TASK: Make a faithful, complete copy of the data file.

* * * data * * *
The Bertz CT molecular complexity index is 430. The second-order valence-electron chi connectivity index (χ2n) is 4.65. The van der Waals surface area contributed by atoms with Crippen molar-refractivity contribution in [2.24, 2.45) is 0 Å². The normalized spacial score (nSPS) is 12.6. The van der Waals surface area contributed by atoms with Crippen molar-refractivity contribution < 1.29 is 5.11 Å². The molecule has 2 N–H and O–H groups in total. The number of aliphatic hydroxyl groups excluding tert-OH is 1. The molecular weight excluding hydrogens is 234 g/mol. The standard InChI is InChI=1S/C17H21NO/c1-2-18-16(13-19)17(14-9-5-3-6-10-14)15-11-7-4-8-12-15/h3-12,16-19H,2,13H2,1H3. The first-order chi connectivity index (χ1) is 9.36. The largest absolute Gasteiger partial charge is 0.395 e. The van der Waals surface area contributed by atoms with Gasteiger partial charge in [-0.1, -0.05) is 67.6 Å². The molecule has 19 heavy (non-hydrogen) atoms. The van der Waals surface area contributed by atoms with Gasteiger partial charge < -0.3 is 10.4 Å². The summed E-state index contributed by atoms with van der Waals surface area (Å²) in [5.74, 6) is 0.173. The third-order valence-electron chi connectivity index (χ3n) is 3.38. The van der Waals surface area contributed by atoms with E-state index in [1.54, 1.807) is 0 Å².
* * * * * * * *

The Bertz CT molecular complexity index is 430. The second-order valence-electron chi connectivity index (χ2n) is 4.65. The van der Waals surface area contributed by atoms with Crippen molar-refractivity contribution in [2.24, 2.45) is 0 Å². The normalized spacial score (nSPS) is 12.6. The van der Waals surface area contributed by atoms with Crippen molar-refractivity contribution < 1.29 is 5.11 Å². The molecule has 2 N–H and O–H groups in total. The number of aliphatic hydroxyl groups excluding tert-OH is 1. The molecular weight excluding hydrogens is 234 g/mol. The standard InChI is InChI=1S/C17H21NO/c1-2-18-16(13-19)17(14-9-5-3-6-10-14)15-11-7-4-8-12-15/h3-12,16-19H,2,13H2,1H3. The first-order chi connectivity index (χ1) is 9.36. The largest absolute Gasteiger partial charge is 0.395 e. The van der Waals surface area contributed by atoms with Gasteiger partial charge in [-0.1, -0.05) is 67.6 Å². The molecule has 19 heavy (non-hydrogen) atoms. The van der Waals surface area contributed by atoms with Gasteiger partial charge < -0.3 is 10.4 Å². The summed E-state index contributed by atoms with van der Waals surface area (Å²) in [5.74, 6) is 0.173. The third-order valence-electron chi connectivity index (χ3n) is 3.38. The van der Waals surface area contributed by atoms with E-state index in [1.54, 1.807) is 0 Å².